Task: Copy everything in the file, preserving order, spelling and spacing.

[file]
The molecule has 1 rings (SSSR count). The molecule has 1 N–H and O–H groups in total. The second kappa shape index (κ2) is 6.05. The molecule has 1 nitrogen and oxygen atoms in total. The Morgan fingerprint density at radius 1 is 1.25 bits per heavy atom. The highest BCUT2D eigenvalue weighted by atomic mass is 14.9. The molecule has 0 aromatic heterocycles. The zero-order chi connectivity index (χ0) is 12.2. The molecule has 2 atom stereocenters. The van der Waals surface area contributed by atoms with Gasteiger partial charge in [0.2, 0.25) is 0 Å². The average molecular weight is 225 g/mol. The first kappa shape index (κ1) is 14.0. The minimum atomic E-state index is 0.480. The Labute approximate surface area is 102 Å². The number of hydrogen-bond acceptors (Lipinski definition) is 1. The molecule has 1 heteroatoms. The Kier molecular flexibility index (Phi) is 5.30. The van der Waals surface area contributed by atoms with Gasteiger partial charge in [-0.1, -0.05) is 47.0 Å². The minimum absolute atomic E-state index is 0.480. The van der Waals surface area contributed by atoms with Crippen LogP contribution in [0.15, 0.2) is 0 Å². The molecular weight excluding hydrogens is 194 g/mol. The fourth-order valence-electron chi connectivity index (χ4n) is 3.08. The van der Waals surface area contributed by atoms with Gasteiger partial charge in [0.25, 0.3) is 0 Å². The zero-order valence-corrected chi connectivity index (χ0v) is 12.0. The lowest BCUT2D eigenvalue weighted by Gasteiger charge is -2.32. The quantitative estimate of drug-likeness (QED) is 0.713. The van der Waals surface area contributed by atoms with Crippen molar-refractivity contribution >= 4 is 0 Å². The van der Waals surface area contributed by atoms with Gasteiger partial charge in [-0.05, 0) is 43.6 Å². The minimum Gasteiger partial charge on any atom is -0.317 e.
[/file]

The molecule has 1 rings (SSSR count). The molecule has 1 N–H and O–H groups in total. The second kappa shape index (κ2) is 6.05. The molecule has 1 nitrogen and oxygen atoms in total. The Morgan fingerprint density at radius 1 is 1.25 bits per heavy atom. The highest BCUT2D eigenvalue weighted by atomic mass is 14.9. The molecule has 0 aromatic heterocycles. The zero-order chi connectivity index (χ0) is 12.2. The molecule has 2 atom stereocenters. The van der Waals surface area contributed by atoms with Gasteiger partial charge in [0.2, 0.25) is 0 Å². The average molecular weight is 225 g/mol. The first kappa shape index (κ1) is 14.0. The minimum atomic E-state index is 0.480. The Labute approximate surface area is 102 Å². The number of hydrogen-bond acceptors (Lipinski definition) is 1. The molecule has 1 heteroatoms. The Kier molecular flexibility index (Phi) is 5.30. The van der Waals surface area contributed by atoms with Gasteiger partial charge in [-0.1, -0.05) is 47.0 Å². The minimum absolute atomic E-state index is 0.480. The van der Waals surface area contributed by atoms with Crippen LogP contribution in [0.15, 0.2) is 0 Å². The molecular weight excluding hydrogens is 194 g/mol. The fourth-order valence-electron chi connectivity index (χ4n) is 3.08. The van der Waals surface area contributed by atoms with Gasteiger partial charge in [0.25, 0.3) is 0 Å². The zero-order valence-corrected chi connectivity index (χ0v) is 12.0. The lowest BCUT2D eigenvalue weighted by Gasteiger charge is -2.32. The quantitative estimate of drug-likeness (QED) is 0.713. The van der Waals surface area contributed by atoms with Crippen molar-refractivity contribution >= 4 is 0 Å². The van der Waals surface area contributed by atoms with Gasteiger partial charge in [-0.05, 0) is 43.6 Å². The minimum Gasteiger partial charge on any atom is -0.317 e.